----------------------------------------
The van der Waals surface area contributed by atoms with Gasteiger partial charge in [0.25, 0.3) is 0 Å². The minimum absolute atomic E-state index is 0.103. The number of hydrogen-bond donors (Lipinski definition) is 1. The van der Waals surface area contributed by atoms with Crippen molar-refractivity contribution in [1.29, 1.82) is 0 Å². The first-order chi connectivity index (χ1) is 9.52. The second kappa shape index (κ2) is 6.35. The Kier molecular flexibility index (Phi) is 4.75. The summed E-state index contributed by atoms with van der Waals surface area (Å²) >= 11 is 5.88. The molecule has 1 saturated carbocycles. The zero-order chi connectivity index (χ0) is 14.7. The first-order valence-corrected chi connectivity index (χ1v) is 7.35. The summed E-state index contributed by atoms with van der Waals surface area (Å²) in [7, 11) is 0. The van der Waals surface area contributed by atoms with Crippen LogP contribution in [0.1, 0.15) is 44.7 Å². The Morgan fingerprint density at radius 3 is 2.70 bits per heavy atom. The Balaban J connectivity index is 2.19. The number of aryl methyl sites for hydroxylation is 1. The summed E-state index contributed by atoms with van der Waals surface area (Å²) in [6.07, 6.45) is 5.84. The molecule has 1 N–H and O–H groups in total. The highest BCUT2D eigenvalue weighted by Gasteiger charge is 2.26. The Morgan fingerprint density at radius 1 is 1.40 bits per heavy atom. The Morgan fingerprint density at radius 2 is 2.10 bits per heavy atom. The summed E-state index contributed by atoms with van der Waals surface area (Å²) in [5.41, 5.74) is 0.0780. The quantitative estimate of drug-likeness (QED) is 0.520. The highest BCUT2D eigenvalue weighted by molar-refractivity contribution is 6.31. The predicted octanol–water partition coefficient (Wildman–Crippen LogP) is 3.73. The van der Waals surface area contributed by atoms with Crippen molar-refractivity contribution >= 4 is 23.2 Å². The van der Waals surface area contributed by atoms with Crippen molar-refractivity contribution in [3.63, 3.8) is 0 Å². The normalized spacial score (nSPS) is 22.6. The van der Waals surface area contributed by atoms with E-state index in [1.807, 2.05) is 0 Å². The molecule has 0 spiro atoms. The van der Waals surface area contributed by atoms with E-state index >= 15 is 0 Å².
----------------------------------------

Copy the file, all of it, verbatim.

The van der Waals surface area contributed by atoms with Gasteiger partial charge in [0.25, 0.3) is 0 Å². The minimum absolute atomic E-state index is 0.103. The number of hydrogen-bond donors (Lipinski definition) is 1. The van der Waals surface area contributed by atoms with Crippen molar-refractivity contribution in [1.29, 1.82) is 0 Å². The first-order chi connectivity index (χ1) is 9.52. The second kappa shape index (κ2) is 6.35. The Kier molecular flexibility index (Phi) is 4.75. The summed E-state index contributed by atoms with van der Waals surface area (Å²) >= 11 is 5.88. The molecule has 1 saturated carbocycles. The zero-order chi connectivity index (χ0) is 14.7. The first-order valence-corrected chi connectivity index (χ1v) is 7.35. The summed E-state index contributed by atoms with van der Waals surface area (Å²) in [7, 11) is 0. The van der Waals surface area contributed by atoms with Crippen LogP contribution in [0.1, 0.15) is 44.7 Å². The Morgan fingerprint density at radius 3 is 2.70 bits per heavy atom. The Balaban J connectivity index is 2.19. The number of aryl methyl sites for hydroxylation is 1. The summed E-state index contributed by atoms with van der Waals surface area (Å²) in [6.07, 6.45) is 5.84. The molecule has 1 N–H and O–H groups in total. The highest BCUT2D eigenvalue weighted by Gasteiger charge is 2.26. The Morgan fingerprint density at radius 1 is 1.40 bits per heavy atom. The Morgan fingerprint density at radius 2 is 2.10 bits per heavy atom. The summed E-state index contributed by atoms with van der Waals surface area (Å²) in [5.41, 5.74) is 0.0780. The quantitative estimate of drug-likeness (QED) is 0.520. The highest BCUT2D eigenvalue weighted by molar-refractivity contribution is 6.31. The predicted octanol–water partition coefficient (Wildman–Crippen LogP) is 3.73. The van der Waals surface area contributed by atoms with Crippen molar-refractivity contribution >= 4 is 23.2 Å². The van der Waals surface area contributed by atoms with Crippen molar-refractivity contribution in [3.63, 3.8) is 0 Å². The normalized spacial score (nSPS) is 22.6. The van der Waals surface area contributed by atoms with E-state index in [1.807, 2.05) is 0 Å². The molecule has 0 spiro atoms. The van der Waals surface area contributed by atoms with E-state index >= 15 is 0 Å².